During the early touring years, a British singer by the name of Terry Reid was touring with a joint Rolling Stone, Yardbirds, Reid tour. Terry recalls while he was standing by the equipment loading dock, as the back door was opened he remembers catching the guitar (caseless) as it fell from the back of the truck. Terry remembers Jeff doing all kinds of wild things with the guitar.

Jeff could manipulate the volume and tone controls giving it a Wah Wah effect as in "Train Kept A Rollin'" or "Still I'm Sad". The lever switch would give full treble in the bridge position, variable tone control in the center and full bass in the front position. (See schematic) The bridge pickup has slightly staggered poles. The body was made in 1954 and the neck (the original was broken) was replaced with one made in 1955. During the mid sixties, the Yardbirds were touring the midwest and I had a chance to meet the band and see Jeff play and do his tricks. He would lean on the amp, causing feedback and always looking down at his guitar. During another tour, Jimmy Page was in the band and I asked where Jeff was and Jimmy said he left the band. When I asked Keith (Keith Relf was the singer and front man in the Yardbirds) to play "Nazz Are Blue" I heard Jimmy yell out "The Nazz isn't here". So I figured they wouldn't do the song as long as Jeff wasn't there. During that time Jimmy had Jeff's Esquire on tour with them and their roadie named Brian Conliffe let me play the Esquire and I took photos of it. I photographed it at a concert hall in Lima, Ohio called Springbrook Gardens. While there I saw Jimmy playing another guitar and written on the back of it was "Jeffman" and you can see it in some of my photos. I don't know if it was Jeff's guitar as I never asked Jimmy about it. It may be the one that later was used in Led Zeppelin and later painted psychedelic.

Throughout the years i have had much enjoyment building custom guitars and pickups for Jeff and enjoyed keeping his 32 Ford roadster. I have many great stories and info for later fan club articles. Below is a rundown on the 1954 Fender Esquire used by Jeff Beck in the "Yardbirds".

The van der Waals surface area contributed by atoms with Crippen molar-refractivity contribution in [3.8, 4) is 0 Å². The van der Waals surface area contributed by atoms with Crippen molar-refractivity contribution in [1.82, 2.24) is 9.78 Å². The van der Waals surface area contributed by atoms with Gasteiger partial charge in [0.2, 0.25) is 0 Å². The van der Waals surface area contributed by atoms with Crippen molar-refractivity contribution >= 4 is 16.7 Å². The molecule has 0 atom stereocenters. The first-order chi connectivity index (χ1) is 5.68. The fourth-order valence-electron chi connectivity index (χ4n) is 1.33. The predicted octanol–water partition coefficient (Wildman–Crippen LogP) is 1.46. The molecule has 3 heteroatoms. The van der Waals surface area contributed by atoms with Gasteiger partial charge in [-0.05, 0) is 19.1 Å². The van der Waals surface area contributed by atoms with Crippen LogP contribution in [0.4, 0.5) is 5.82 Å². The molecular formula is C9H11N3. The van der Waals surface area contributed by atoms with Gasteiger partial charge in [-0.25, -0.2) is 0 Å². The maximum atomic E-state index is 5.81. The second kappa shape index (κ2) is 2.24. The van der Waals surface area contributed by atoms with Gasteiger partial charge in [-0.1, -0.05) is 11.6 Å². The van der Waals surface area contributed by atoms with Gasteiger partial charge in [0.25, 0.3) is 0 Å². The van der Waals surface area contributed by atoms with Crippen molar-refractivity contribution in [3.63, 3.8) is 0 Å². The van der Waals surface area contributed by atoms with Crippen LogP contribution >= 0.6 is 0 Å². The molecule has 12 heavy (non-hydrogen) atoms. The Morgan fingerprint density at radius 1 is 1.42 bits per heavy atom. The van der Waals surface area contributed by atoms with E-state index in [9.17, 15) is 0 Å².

The Guitar
Jeff Beck's 1954 Fender Esquire

* Specifications:
o 1. Esquire pickguard: When Jeff first got it from John Maus it had a white vinyl pickguard and can be seen in earlier "Yardbird" videos and photos. Jeff replaced it with a black Esquire pickguard (no slot for rhythm pickup). The pickguard had a 5 hole pattern with two distinctive chips. The top edge and lower neck slot.
o 2. Bridge saddles: The 54' steel bridge saddles were completely rusted and were replaced with 52' Telecaster brass saddles from another Telecaster belonging to Jeff.
+ Bridge saddle heights: .371" E-1st, .396" B-2nd, .398" G-3rd, .411" D-4th, .409" A-5th, .395" E-6th.
+ Intonation: E & A saddle: .605", D & G saddle: .686", B & E saddle: .715" (Measured from the inside back plate to the middle of the bridge saddle) Intonation adjustment are round head phillips: 6-32 x 1 1/4" machine screws.
o 3. The lever knob: Jeff used a white lever knob from a 55' Stratocaster and is still in the case. A recessed 53' Telecaster black bakelite knob was put on it the late 60's.
o 4. The tuning keys: are stock 1955 Klusons. They are worn but still work well.
o 5. The strings: have been on the instrument since 1974 are kept de-tuned as to reduce tension and eliminate breaking. E-.009", B-.011", G-.016", D-.024", A-.032", E-.042" .
o 6. Body: is light Swamp Ash, hand contoured. No dates on the body. Body thickness: 1.770" measured with thin lacquer finish. String ferrules recessed in body slightly below finish surface.
o 7. The neck: is dated 55' with stock frets and fingerware. Round string guide measures .313" top thickness of neck to the pickguard that measures .063" thick, 7" neck radius. Position markers on fingerboard measure .250" diameter, side dots measure .093".
o 8. Serial Number: #1056 stamped on the back neck plate. Neck plate measures 2.519" X 2.012", thickness .062", 1/4" radius.
o 9. Instrument Weight: 6 lbs. 6 oz.
o 10. Pickup Ohms: 5.86k ohms. Pickup reading may vary depending in tolerance of meter being used for test. Pickup height has not been modified since used by Jeff.
o 11. Pickup Description: Stock hand wind, G & D poles slightly raised, .197" diameter and .625" length common for such pickups. Magnets are sand cast Alnico and measure 20 gauss. Pickup height from bridge plate: .316" high on treble side, .288" high on bass side.
o 12. Pickup Control: Wiring: On control plate stock Esquire wiring.
+ Front Position: Mellow sound due to capacitor connected to ground. Tone control inactive in this position.
+ Middle Position: Variable tone control adjustment. Only position tone control works. You can have maximum treble or maximum bass. Swells and Wah Wah effect.
+ Bridge Position: Full treble in this position and tone control inactive.
o 13. Body Information: Stock well worn and checked Blond finish. The body was hand shaped by John Maus (Walker Brothers) to make it feel and simulate the contours of a Stratocaster. The rhythm pickup cavity is routed for a neck pickup but was not drilled to hold one. The body is well worn with nicks and gouges and the Nitrocellulose lacquer Blond finish has turned various shades of yellow and orange.
o 14. Body Specifications:
+ Body Thickness: 1.767"
+ Body Length: 15.812"
+ Body Width: Minimum 8.875" Maximum 12.5"